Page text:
Ninth Circuit Win For Transparency

Jocelyn D. Larkin, Executive Director - The Impact Fund

Jocelyn D. Larkin, Executive Director - The Impact Fund

Ninth Circuit’s Decision Limiting the Ability of Corporations to Hide Damaging Evidence Should Allow Public Access to Documents Submitted at Class Certification

The Ninth Circuit’s decision in The Center for Auto Safety v. Chrysler Group, decided January 11, 2016, adopted a new standard for district courts to use in deciding whether the public has a right to access court records filed by the parties under seal.   The decision will go a long way to ensure that corporations cannot hide evidence of misconduct that may threaten public safety.   The decision also has important implications for class action litigators.   

Dispositive v. Non-Dispositive Distinction Rejected

The Circuit’s old rule drew a distinction between “dispositive” and “non-dispositive” motions.  So, documents submitted in connection with a “dispositive” motion were presumptively open, except upon a showing of “compelling reasons.”  However, the same documents filed as part of a “non-dispositive” motion would remain sealed based upon a showing of “good cause,” an easier standard to meet.   While the distinction sounds straightforward, it was clunky and proved challenging to apply.  Summary judgment motions were clearly dispositive but what about a Daubert motion filed in connection with a summary judgment motion, or a significant motion in limine, or a discovery motion seeking terminating sanctions?  In the Center for Auto Safety case, a class action alleging that certain Chrysler vehicles contained a defective part, plaintiffs brought a preliminary injunction motion to require Chrysler to notify class members of the alleged risks associated with the defective part.  After the motion was denied, the Center for Auto Safety moved to intervene and unseal the documents submitted in support of the motion.  The district court refused to unseal them, dropping the motion into the “non-dispositive” bucket.   

New Test Focuses on Relationship to the Merits

In the 2-1 opinion, authored by Judge Owens, the court observed that these “mechanical classifications” did not take into account the strong principles supporting public access.   Motions for preliminary injunction have, in many circumstances, been used to address the scope of important substantive rights.  The Court articulated a new, more qualitative test: “public access will turn on whether the motion is more than tangentially related to the merits of a case.”  Slip Op. at 17.  For such motions, the strong presumption of access will apply absent a showing of “compelling reasons” for continued secrecy.  The preliminary injunction at issue in the case met the new standard because the proposed notice was a portion of the injunctive relief sought by the complaint. 

Class Certification Motions: More Than Tangentially Related to the Merits

Under the Circuit’s old standard, a Rule 23 certification motion would likely be treated as non-dispositive, meaning that supporting documents could be kept under seal based on a good cause showing.  But what about under the new test?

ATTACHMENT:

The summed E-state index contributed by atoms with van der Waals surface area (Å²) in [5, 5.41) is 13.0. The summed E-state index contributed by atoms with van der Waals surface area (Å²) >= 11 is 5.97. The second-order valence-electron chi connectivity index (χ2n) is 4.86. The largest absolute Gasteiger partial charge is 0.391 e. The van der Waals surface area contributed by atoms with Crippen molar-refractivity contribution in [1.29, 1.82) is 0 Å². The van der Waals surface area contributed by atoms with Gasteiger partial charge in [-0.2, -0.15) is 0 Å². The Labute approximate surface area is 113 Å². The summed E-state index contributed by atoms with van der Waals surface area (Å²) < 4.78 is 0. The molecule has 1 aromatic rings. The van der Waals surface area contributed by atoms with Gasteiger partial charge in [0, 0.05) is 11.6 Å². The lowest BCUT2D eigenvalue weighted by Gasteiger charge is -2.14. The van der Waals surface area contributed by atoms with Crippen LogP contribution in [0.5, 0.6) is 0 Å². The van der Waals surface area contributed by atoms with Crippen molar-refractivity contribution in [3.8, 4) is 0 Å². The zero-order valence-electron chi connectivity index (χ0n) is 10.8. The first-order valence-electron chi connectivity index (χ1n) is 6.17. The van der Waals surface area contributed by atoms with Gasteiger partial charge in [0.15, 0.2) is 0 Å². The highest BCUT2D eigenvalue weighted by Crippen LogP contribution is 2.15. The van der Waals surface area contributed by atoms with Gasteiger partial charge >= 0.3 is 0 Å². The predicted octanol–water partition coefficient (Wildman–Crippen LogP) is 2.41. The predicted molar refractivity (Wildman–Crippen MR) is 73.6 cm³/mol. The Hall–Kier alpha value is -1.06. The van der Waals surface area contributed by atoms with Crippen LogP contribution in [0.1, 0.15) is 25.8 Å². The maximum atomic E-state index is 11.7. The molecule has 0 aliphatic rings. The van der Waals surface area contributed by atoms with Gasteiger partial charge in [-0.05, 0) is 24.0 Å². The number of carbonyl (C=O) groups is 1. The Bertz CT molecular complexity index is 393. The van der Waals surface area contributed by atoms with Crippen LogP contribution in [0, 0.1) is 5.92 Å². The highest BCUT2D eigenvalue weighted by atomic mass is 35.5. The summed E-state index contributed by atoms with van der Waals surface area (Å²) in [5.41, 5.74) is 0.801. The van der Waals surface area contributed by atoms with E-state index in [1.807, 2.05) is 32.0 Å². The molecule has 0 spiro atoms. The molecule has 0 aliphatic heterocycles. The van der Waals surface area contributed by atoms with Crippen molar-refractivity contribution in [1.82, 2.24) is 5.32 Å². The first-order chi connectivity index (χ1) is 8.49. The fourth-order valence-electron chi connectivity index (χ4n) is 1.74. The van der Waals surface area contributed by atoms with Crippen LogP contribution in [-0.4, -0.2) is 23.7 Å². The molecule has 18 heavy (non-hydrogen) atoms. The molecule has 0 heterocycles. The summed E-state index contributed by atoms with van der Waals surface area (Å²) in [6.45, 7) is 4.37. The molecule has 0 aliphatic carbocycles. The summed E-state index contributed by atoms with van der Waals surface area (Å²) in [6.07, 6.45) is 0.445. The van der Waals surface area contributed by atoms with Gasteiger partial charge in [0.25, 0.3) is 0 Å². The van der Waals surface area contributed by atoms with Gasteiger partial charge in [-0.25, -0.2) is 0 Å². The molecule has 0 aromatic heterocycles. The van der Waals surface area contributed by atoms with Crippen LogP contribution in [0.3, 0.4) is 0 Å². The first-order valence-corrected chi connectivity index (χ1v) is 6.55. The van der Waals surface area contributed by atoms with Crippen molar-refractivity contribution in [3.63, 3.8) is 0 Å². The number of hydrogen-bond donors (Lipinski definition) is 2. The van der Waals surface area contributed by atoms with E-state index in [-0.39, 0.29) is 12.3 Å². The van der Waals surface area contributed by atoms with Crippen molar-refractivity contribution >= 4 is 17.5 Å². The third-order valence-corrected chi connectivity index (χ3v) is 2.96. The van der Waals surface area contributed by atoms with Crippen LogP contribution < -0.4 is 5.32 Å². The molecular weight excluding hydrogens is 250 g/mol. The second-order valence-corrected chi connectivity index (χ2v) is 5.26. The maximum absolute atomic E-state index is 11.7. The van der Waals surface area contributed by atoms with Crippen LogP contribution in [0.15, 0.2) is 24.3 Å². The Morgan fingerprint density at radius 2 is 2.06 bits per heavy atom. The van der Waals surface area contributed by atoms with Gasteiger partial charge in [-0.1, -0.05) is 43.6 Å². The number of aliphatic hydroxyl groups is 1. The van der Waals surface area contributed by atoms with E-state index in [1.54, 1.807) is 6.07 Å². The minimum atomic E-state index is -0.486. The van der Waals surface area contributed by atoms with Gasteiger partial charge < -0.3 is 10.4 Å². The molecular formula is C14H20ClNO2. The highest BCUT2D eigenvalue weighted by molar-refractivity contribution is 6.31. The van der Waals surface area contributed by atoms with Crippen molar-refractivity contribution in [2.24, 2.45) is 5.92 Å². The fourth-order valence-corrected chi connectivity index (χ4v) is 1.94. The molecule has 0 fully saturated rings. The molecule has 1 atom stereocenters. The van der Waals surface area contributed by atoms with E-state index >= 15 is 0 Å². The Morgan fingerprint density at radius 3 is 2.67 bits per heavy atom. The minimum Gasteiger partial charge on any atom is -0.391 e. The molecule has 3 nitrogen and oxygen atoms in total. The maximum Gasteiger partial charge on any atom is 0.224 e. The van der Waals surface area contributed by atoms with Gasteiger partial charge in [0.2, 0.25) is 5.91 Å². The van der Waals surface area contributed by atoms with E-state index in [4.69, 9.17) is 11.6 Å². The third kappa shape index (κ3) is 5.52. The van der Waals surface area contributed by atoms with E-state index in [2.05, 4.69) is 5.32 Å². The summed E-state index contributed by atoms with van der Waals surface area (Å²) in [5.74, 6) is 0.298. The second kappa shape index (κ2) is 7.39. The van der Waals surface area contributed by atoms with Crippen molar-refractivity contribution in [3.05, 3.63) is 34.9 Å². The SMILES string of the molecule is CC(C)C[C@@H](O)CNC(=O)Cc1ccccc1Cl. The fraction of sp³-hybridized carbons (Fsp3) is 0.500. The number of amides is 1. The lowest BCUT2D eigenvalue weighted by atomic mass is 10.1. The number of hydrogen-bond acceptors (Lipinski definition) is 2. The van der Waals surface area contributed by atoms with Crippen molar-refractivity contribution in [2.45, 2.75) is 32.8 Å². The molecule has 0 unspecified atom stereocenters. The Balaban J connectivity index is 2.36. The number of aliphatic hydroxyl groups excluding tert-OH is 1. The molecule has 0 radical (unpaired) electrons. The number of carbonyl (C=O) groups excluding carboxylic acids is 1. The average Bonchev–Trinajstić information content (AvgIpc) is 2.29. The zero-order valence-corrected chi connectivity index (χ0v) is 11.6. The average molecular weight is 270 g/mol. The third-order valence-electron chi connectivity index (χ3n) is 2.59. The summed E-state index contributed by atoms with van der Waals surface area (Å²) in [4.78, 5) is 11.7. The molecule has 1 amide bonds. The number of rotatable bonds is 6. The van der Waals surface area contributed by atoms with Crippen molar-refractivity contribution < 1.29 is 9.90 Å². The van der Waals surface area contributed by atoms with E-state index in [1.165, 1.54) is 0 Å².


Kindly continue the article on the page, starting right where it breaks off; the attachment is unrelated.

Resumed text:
Recent Supreme Court precedent has clarified that a district court must conduct a “rigorous analysis” of Rule 23 compliance and that analysis “will entail some overlap with the merits of the plaintiff’s underlying claim.”  Wal-Mart Stores v. Dukes, 131 S. Ct. at 2541, 2551-52 (2011).   As the high court earlier observed, “‘the class determination generally involves considerations that are enmeshed in the factual and legal issues comprising the plaintiff’s cause of action.’” General Telephone of the Southwest v. Falcon, 457 U.S. 147, 160 (1982) (quoting Coopers & Lybrand v. Livesay, 437 U. S. 463, 469 (1978). 

Interpreting this language from Dukes, the Ninth Circuit has been even more explicit about the extent to which the merits are relevant to a class certification motion. 

the merits of the class members' substantive claims are often highly relevant when determining whether to certify a class. More importantly, it is not correct to say a district court may consider the merits to the extent that they overlap with class certification issues; rather, a district court must consider the merits if they overlap with the Rule 23(a) requirements

Ellis v. Costco Wholesale Corp., 657 F.3d 970, 981 (9th Cir. 2011).   Typically, the determination of whether there are issues of law or fact common to the class (commonality) will overlap with the merits, among other requirements.  Given this unequivocal mandate that district courts consider the merits at class certification, Rule 23 motions will plainly meet the standard of “more than tangentially related to the merits.”   

Practitioners should use this precedent to prevent defendants from insisting on sealing court records in connection with class certification motions. 

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Further Reading: Blog by Public Justice